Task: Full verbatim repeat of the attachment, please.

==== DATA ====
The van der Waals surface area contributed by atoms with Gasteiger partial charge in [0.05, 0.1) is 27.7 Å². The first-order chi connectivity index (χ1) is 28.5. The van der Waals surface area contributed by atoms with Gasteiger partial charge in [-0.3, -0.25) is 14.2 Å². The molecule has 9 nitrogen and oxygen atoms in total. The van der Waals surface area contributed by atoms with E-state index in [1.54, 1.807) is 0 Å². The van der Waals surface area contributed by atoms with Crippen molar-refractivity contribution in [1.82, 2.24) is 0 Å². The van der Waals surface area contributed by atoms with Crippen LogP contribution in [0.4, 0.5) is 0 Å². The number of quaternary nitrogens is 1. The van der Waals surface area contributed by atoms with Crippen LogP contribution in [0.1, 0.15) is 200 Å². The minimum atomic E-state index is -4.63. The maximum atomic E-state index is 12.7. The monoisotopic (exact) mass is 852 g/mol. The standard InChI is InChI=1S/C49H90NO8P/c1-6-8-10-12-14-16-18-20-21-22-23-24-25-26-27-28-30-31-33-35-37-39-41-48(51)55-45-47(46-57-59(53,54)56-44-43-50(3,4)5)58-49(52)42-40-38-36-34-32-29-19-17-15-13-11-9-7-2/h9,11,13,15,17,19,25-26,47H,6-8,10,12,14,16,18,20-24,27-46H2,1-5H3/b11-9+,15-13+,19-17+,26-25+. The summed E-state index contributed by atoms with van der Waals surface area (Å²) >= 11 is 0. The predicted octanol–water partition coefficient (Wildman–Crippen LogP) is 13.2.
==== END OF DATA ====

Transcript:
The van der Waals surface area contributed by atoms with Gasteiger partial charge in [0.05, 0.1) is 27.7 Å². The first-order chi connectivity index (χ1) is 28.5. The van der Waals surface area contributed by atoms with Gasteiger partial charge in [-0.3, -0.25) is 14.2 Å². The molecule has 9 nitrogen and oxygen atoms in total. The van der Waals surface area contributed by atoms with E-state index in [1.54, 1.807) is 0 Å². The van der Waals surface area contributed by atoms with Crippen molar-refractivity contribution in [1.82, 2.24) is 0 Å². The van der Waals surface area contributed by atoms with Crippen LogP contribution in [0.4, 0.5) is 0 Å². The number of quaternary nitrogens is 1. The van der Waals surface area contributed by atoms with Crippen LogP contribution in [0.1, 0.15) is 200 Å². The minimum atomic E-state index is -4.63. The maximum atomic E-state index is 12.7. The monoisotopic (exact) mass is 852 g/mol. The standard InChI is InChI=1S/C49H90NO8P/c1-6-8-10-12-14-16-18-20-21-22-23-24-25-26-27-28-30-31-33-35-37-39-41-48(51)55-45-47(46-57-59(53,54)56-44-43-50(3,4)5)58-49(52)42-40-38-36-34-32-29-19-17-15-13-11-9-7-2/h9,11,13,15,17,19,25-26,47H,6-8,10,12,14,16,18,20-24,27-46H2,1-5H3/b11-9+,15-13+,19-17+,26-25+. The summed E-state index contributed by atoms with van der Waals surface area (Å²) >= 11 is 0. The predicted octanol–water partition coefficient (Wildman–Crippen LogP) is 13.2.